ho will enro to play In your case. You
uro English and all tho practical sea
men ou board nro from northern Eu
rope English and Scandinavian.
Theso men aro not pirates from choice
. thoy nro prisoners who havo taken
'on to save their own lives. With his
bullies nnd cutthroats amidships he
can compel theni to work, but ho daro
not go too fur. Once these fellows
unite In mutiny they could take tho
ship. An assault on you would bo
"It Is theso men you count on?"
"Yes; but for mo to gain their conll
Hence and leadership will require
time. The slightest slip would meim
tfnlluro and merciless punishment. At
best . tho situation Is absolutely des
pcratc but I see no other solution."
"jLnd my Mrvlco is deceit tho net
Ing of a part tof blind tho eyes of
Estada?" '
"I slncorely bellevo your greater
chnnce of security lies In this course.
Tho fellow Is a supreme egotist; op
position will anger him, while flattery
will make him subsorvlout. You have
the wit and discretion to hold him
within certain limits. It Is a danger
ous game, I admit, and a dlsagreeablo
one, but the case requires desperate
She lifted her eyes, searching my
face through tho dim light.
"Geoffry Carlylc," sho said at last,
n tromor in tho low voice, "there Is
no sacrifice I would not make to pre
serve my honor. I hate this man; I
dread his touch; I shrink from con
tact with him as I would from a
snake, but I am not going to refuse
to do my part. If you say this Is
right and justified I will consent."
"I believe It Is."
"And you will not lose fnlth In mo?"
sho questioned earnestly. "It will not
lower your belief in my womanhood?''
"Nothing could do that. Mistress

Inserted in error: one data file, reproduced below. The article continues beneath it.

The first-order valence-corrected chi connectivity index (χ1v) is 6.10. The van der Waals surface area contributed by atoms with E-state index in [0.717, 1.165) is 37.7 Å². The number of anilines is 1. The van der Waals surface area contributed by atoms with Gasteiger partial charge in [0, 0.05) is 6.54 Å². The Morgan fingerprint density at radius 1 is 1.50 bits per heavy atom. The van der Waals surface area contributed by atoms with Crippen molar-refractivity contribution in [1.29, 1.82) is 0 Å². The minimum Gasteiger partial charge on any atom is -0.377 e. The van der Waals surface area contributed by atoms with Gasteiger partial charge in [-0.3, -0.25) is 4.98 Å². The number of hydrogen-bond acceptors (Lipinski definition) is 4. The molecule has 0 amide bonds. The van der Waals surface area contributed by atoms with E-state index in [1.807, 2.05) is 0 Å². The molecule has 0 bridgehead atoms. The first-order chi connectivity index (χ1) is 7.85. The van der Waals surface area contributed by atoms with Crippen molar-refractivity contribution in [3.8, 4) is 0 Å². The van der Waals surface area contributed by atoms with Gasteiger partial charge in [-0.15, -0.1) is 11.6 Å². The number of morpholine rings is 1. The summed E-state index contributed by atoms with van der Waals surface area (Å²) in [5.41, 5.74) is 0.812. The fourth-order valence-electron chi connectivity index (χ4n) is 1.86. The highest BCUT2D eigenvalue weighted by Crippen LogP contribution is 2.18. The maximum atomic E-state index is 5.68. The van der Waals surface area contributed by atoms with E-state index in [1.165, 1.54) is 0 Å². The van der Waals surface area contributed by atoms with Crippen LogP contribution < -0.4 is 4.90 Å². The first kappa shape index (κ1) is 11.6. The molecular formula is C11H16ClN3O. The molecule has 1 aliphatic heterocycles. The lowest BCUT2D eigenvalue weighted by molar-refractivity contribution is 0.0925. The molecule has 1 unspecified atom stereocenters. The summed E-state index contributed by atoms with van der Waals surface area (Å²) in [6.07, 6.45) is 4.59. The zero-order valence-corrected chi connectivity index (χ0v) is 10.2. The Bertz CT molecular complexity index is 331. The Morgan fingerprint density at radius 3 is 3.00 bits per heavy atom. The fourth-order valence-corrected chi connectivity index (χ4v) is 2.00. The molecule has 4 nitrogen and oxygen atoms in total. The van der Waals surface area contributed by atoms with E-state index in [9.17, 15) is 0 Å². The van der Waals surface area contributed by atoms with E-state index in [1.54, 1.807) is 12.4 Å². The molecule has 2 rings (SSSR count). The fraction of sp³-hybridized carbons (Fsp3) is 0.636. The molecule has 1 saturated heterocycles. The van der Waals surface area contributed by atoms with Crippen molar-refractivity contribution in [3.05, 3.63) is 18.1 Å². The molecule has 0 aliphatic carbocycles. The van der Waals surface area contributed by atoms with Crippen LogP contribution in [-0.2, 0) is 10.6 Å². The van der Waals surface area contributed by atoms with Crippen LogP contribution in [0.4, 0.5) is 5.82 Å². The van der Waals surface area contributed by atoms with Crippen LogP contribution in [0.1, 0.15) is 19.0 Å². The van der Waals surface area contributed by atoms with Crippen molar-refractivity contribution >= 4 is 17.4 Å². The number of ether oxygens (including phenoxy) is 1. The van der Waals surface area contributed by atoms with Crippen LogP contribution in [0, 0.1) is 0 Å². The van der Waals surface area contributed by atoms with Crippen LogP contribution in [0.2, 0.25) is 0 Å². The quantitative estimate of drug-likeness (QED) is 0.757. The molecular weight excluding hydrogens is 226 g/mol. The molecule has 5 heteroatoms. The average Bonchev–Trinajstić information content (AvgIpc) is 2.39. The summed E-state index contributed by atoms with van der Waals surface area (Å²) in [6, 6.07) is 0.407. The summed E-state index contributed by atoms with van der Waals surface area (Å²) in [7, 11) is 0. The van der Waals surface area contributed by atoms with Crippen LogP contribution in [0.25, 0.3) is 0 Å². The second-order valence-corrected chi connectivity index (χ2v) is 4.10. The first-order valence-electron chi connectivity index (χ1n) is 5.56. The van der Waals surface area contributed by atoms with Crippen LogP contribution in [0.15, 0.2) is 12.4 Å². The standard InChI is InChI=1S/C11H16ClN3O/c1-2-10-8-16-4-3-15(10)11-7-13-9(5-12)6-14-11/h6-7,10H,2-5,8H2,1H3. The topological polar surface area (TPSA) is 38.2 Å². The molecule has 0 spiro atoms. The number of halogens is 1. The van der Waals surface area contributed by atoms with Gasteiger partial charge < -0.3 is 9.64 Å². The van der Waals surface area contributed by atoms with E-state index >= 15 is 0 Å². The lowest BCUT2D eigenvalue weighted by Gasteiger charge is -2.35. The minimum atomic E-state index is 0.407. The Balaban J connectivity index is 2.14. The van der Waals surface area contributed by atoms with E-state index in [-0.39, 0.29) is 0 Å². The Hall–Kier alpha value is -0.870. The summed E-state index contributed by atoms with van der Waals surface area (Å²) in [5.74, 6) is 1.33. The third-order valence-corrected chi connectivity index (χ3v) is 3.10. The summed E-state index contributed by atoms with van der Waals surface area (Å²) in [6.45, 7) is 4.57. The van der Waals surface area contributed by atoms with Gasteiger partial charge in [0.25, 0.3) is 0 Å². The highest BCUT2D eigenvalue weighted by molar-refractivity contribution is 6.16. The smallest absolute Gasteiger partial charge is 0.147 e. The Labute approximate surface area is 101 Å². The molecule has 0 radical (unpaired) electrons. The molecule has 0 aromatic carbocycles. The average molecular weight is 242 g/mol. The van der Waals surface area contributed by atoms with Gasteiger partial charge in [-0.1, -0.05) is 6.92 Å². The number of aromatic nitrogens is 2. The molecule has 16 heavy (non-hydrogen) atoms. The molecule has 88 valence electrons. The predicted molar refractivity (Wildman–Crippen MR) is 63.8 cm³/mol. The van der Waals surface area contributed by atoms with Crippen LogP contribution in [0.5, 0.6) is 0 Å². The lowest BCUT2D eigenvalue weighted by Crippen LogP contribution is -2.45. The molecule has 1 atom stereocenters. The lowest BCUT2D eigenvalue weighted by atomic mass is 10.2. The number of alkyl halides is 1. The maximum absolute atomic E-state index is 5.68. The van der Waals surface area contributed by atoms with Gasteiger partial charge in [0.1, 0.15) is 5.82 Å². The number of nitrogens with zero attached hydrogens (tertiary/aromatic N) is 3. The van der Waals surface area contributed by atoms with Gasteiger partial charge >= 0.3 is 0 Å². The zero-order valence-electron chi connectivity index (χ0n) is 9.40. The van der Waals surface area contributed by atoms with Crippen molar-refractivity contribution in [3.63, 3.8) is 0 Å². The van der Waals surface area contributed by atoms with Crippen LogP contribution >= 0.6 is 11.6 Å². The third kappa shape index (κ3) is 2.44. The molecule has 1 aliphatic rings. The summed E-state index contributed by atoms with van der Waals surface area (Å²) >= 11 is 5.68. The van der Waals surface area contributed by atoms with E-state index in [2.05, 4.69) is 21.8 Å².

Dorothy, I want you to realize the
depth of my interest and respect. Your
friendliness has meant much to me,
nnd I would never urge you to lower
your Ideals. Hut wc must face this
situation us It Is. Wo possess but two
wenpons of defense deceit or force
A resort to tho latter is nt present Im-
possible. I cannot conceive that you
are lowering yourself In any way by
using tho power you possens to escape
violence "
"The power I possess?"
"Yes beauty nnd wit. These nro
your weapons, and most effective ones,
You enn ploy with Estada and defeat
him temporarily, at least. I confess
there Is dnnger In such u came ho Is
a wild beast, and his evil nature may
overcome his discretion. Take this
pistol. Keep It hidden about your per
son, but use It only when all else falls.
You retain faith In mo?"
"And pledge yourself to your part
leaving mo to attend to mine?"
' Her two hnnds clasped my fingers,
her eyes uplifted.
"Geoffry Cnrlylc, I havo always bo
lleved iu you, and now, after the sac
She Lifted Her Eyes,
rlilce you hnvo made to servo mo I
can rcfuso you nothing you nsk. I
will endenvor to accomplish nil you
requlro of me. God knows how I hato
tho task; but but I will do my best
Only only," her voice sunk, "If If,
tho beust lays hands on mo he he
pays the price. I could not do other
wise. Geoffry Cnrlylc I urn a Fair
far." Satisfied with my mission nnd confi
dent nothing more need be said, I
nroso to my feet.
"Then wo can do nothing further
until I learn tho disposition of the
crow," I said quietly. "Estndn Ib not
likely to resort to extreme measures
nt present. Thnt Is why I bellevo you
uro comparatively safo now his own
position of command Is In tho bal
"I will sco you nguln?"
"Perhaps not hero; it Is too danger
ous; but I will find means to commu
nlcnto with you. Good-by."
Wo stood with hands clasped In tho
darkness. I thought she was going
to speak again, but tho words fulled
to come. Then suddenly, silently the
door opened a mere cruck, letting In a
gleam of yellow light from tho mnln
cnbln, while tho crouching figuro of a
man, like n gliding shadow slipped
through Iho nixsrturo, closing the door
buhlnd him us softly us he hud opcucd